Udon noodles can be bought dried, frozen and refrigerated. Frozen are usually best for their chewiness but any udon noodles will work for this recipe.
One of the characteristics of miso nikomi udon is cooking everything together in the pot so that the red miso paste's flavour penetrates all of the ingredients. However, udon needs to be partly-cooked separately (3-5 minutes less than the packaging says) and then washed to remove the starch, otherwise your broth will become thick and cloudy!
Miso Nikomi Udon is most commonly made with pork but chicken is also delicious in this dish!
For this recipe I used thinly sliced pork belly. Cuts of meat that have fat on them help add flavour to the soup. If you choose to use chicken, I recommend chicken thigh because not only does it become extremely soft and tender, but the fat also adds great flavour to the broth.
If you want to make this dish vegetarian, you can also omit the meat and add tofu or extra vegetables. Red miso paste is suitable for vegetarians.
The most common vegetables used in Miso Nikomi Udon are
- Japanese green onions (negi)
- Mushrooms (shiitake, shimeji, enoki etc)
You can also add other vegetables such as carrots, gobo (burdock root) or any of your favourite kinds of mushrooms.
- Egg - Eggs are usually added last. They are lightly poached in the miso dashi broth so that the yolk is still runny. You can cook longer if you prefer a firmer egg. Alternatively you can add the yolk alone just before serving. (Make sure to use pasteurized eggs when eating them raw or runny.)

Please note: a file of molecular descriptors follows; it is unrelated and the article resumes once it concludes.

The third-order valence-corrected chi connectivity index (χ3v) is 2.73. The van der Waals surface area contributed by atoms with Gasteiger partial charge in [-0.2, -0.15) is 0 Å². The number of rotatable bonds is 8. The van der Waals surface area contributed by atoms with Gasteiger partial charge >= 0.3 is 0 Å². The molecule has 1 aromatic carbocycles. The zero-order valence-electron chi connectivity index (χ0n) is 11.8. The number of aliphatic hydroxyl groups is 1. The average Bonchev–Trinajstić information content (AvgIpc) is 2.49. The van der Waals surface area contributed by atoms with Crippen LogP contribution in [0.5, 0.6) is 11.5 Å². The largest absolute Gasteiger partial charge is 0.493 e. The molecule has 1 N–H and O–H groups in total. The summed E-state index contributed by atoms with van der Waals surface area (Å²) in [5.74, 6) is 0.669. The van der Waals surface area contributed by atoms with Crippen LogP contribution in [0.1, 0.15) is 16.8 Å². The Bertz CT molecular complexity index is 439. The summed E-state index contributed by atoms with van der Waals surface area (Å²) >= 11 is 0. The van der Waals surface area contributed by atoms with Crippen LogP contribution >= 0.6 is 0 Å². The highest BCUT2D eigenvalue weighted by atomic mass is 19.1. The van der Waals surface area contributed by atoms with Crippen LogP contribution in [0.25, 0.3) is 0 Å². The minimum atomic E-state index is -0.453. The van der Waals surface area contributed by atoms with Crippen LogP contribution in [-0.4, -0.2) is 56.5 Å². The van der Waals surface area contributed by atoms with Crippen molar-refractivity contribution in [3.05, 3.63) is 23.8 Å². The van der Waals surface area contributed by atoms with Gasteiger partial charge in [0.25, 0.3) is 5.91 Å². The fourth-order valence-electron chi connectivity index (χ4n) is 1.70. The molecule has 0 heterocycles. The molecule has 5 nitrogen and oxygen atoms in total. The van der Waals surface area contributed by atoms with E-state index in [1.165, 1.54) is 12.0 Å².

- Kamaboko - A pink and white Japanese fish cake is common in noodle dishes. It adds bright colour and makes the dish look more appealing but it's not essential for the dish. You can leave it out if you can't find it in your local Asian supermarket.
- Aburaage - Aburaage is a deep fried tofu and it's really delicious in soupy dishes like udon or hot pot. You might also know it as "Inari Age". The dish is more authentic with this ingredient, but it's also okay to leave it out.
Miso nikomi udon is a dish close to my heart, so I really hope you enjoy it!
Miso Nikomi Udon (味噌煮込みうどん)
- 150 g pork belly - thinly sliced, or chicken bitesize pieces
- 500 ml dashi stock
- 2 tsp sugar
- 2 tsp mirin
- 1 tbsp red miso paste - to flavor the ingredients, preferably hatcho miso
- 2 tbsp red miso paste - finishing touch
- 2 portions udon noodles
- 50 g green onion(s) - sliced
- 50 g fresh shiitake mushroom(s) - sliced
- 2 medium egg(s)
- 2 pieces fried tofu pouch(s) - aburaage (optional)
- 6 Japanese fish cake "kamaboko" - kamaboko, sliced, optional
- Heat up a frying pan on a medium heat, once hot add a drizzle of oil and 150 g pork belly.
- Brown the meat until it's seared on the outside and the fat is slightly crispy.
- Take a pot and add 500 ml dashi stock. Heat up on medium/medium-high.
- Once the dashi is almost boiling, add 2 tsp sugar, 2 tsp mirin and mix.
- Place 1 tbsp red miso paste onto a mesh spoon or ladle and submerge it into the dashi broth briefly. Use a small whisk or chopsticks to break it up and gradually incorporate it into the broth. (Alternatively, place the miso paste in a small bowl with a few tbsp of the hot dashi, break up/whisk until there are no more lumps of miso and then pour it into the rest of the broth.)
- Cook 2 portions udon noodles in a separate pot for 3 minutes less than the packaging states and rinse to remove the excess starch.
- Transfer the udon noodles, meat and the rest of the ingredients (50 g green onion(s), 50 g fresh shiitake mushroom(s), 2 pieces fried tofu pouch(s), 6 Japanese fish cake "kamaboko") to the broth and cook for 3 minutes.
- Turn the heat down to low and incorporate 2 tbsp red miso paste. (Use same method as step 5.)
- Crack 2 medium egg(s) into the broth and place a lid on the pot, allow to cook for 2 minutes or until the eggs are done to your liking.